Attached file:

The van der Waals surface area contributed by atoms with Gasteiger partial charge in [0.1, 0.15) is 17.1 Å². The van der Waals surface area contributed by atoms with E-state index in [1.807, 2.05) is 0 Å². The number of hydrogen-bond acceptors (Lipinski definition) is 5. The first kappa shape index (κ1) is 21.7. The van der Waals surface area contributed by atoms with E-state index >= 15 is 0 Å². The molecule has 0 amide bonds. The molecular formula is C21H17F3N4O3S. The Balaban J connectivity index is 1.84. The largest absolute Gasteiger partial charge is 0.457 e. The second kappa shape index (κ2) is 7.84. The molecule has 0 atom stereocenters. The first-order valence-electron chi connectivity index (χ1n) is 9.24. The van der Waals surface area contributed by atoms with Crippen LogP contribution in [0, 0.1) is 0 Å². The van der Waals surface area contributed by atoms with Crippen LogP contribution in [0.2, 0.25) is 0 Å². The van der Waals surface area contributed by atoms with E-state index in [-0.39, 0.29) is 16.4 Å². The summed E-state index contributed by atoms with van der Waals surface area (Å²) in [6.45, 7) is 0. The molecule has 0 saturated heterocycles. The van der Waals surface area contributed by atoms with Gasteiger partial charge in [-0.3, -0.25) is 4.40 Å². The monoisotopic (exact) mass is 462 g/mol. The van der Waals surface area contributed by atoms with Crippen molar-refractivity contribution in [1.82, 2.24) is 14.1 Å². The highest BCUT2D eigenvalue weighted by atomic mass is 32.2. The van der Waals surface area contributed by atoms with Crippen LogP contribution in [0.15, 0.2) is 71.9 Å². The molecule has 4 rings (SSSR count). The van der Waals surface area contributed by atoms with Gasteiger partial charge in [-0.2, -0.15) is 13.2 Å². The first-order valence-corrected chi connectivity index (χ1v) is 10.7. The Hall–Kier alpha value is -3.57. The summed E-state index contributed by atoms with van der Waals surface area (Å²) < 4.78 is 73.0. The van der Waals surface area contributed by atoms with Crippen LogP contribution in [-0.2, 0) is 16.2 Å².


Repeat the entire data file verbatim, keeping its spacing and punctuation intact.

The van der Waals surface area contributed by atoms with Gasteiger partial charge in [0.1, 0.15) is 17.1 Å². The van der Waals surface area contributed by atoms with E-state index in [1.807, 2.05) is 0 Å². The number of hydrogen-bond acceptors (Lipinski definition) is 5. The first kappa shape index (κ1) is 21.7. The van der Waals surface area contributed by atoms with E-state index >= 15 is 0 Å². The molecule has 0 amide bonds. The molecular formula is C21H17F3N4O3S. The Balaban J connectivity index is 1.84. The largest absolute Gasteiger partial charge is 0.457 e. The second kappa shape index (κ2) is 7.84. The molecule has 0 atom stereocenters. The first-order valence-electron chi connectivity index (χ1n) is 9.24. The van der Waals surface area contributed by atoms with Crippen LogP contribution in [0, 0.1) is 0 Å². The van der Waals surface area contributed by atoms with Crippen LogP contribution in [0.2, 0.25) is 0 Å². The van der Waals surface area contributed by atoms with E-state index in [-0.39, 0.29) is 16.4 Å². The summed E-state index contributed by atoms with van der Waals surface area (Å²) in [6.45, 7) is 0. The molecule has 0 saturated heterocycles. The van der Waals surface area contributed by atoms with Gasteiger partial charge in [-0.3, -0.25) is 4.40 Å². The monoisotopic (exact) mass is 462 g/mol. The van der Waals surface area contributed by atoms with Crippen molar-refractivity contribution in [1.82, 2.24) is 14.1 Å². The highest BCUT2D eigenvalue weighted by atomic mass is 32.2. The van der Waals surface area contributed by atoms with Crippen LogP contribution in [0.15, 0.2) is 71.9 Å². The molecule has 4 rings (SSSR count). The van der Waals surface area contributed by atoms with Gasteiger partial charge in [-0.2, -0.15) is 13.2 Å². The first-order valence-corrected chi connectivity index (χ1v) is 10.7. The Hall–Kier alpha value is -3.57. The summed E-state index contributed by atoms with van der Waals surface area (Å²) < 4.78 is 73.0. The van der Waals surface area contributed by atoms with Crippen LogP contribution in [-0.2, 0) is 16.2 Å².